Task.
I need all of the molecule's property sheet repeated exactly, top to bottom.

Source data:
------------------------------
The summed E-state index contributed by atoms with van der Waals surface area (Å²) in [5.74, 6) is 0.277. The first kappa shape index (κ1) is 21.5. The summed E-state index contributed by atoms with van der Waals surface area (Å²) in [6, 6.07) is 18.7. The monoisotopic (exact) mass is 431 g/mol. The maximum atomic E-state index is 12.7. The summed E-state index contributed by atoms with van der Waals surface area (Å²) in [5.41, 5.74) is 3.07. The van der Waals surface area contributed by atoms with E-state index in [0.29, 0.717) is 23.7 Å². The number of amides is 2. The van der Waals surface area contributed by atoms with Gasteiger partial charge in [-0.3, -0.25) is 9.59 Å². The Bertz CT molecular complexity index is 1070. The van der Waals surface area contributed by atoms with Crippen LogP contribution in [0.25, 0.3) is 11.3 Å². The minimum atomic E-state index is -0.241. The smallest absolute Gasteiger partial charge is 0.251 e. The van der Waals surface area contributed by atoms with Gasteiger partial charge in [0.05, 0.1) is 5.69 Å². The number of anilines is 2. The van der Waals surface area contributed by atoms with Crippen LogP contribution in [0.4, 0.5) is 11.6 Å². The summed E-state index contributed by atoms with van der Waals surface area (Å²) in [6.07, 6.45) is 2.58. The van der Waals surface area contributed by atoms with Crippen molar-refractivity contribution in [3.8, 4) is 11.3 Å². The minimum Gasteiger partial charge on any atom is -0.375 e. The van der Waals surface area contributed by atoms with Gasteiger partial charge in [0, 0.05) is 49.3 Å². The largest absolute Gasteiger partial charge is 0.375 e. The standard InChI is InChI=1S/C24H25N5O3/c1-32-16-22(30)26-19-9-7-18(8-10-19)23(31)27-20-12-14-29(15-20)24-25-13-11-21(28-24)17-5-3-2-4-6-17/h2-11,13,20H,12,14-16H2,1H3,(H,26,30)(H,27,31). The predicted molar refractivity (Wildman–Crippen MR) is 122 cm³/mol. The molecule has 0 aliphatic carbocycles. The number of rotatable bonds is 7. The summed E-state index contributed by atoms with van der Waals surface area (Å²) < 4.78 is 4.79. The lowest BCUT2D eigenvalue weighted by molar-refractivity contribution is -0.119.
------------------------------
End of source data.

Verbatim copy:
The summed E-state index contributed by atoms with van der Waals surface area (Å²) in [5.74, 6) is 0.277. The first kappa shape index (κ1) is 21.5. The summed E-state index contributed by atoms with van der Waals surface area (Å²) in [6, 6.07) is 18.7. The monoisotopic (exact) mass is 431 g/mol. The maximum atomic E-state index is 12.7. The summed E-state index contributed by atoms with van der Waals surface area (Å²) in [5.41, 5.74) is 3.07. The van der Waals surface area contributed by atoms with E-state index in [0.29, 0.717) is 23.7 Å². The number of amides is 2. The van der Waals surface area contributed by atoms with Gasteiger partial charge in [-0.3, -0.25) is 9.59 Å². The Bertz CT molecular complexity index is 1070. The van der Waals surface area contributed by atoms with Crippen LogP contribution in [0.25, 0.3) is 11.3 Å². The minimum atomic E-state index is -0.241. The smallest absolute Gasteiger partial charge is 0.251 e. The van der Waals surface area contributed by atoms with Gasteiger partial charge in [0.05, 0.1) is 5.69 Å². The number of anilines is 2. The van der Waals surface area contributed by atoms with Crippen LogP contribution in [0.4, 0.5) is 11.6 Å². The summed E-state index contributed by atoms with van der Waals surface area (Å²) in [6.07, 6.45) is 2.58. The van der Waals surface area contributed by atoms with Crippen molar-refractivity contribution in [3.8, 4) is 11.3 Å². The minimum Gasteiger partial charge on any atom is -0.375 e. The van der Waals surface area contributed by atoms with Gasteiger partial charge in [0, 0.05) is 49.3 Å². The largest absolute Gasteiger partial charge is 0.375 e. The standard InChI is InChI=1S/C24H25N5O3/c1-32-16-22(30)26-19-9-7-18(8-10-19)23(31)27-20-12-14-29(15-20)24-25-13-11-21(28-24)17-5-3-2-4-6-17/h2-11,13,20H,12,14-16H2,1H3,(H,26,30)(H,27,31). The predicted molar refractivity (Wildman–Crippen MR) is 122 cm³/mol. The molecule has 0 aliphatic carbocycles. The number of rotatable bonds is 7. The summed E-state index contributed by atoms with van der Waals surface area (Å²) < 4.78 is 4.79. The lowest BCUT2D eigenvalue weighted by molar-refractivity contribution is -0.119.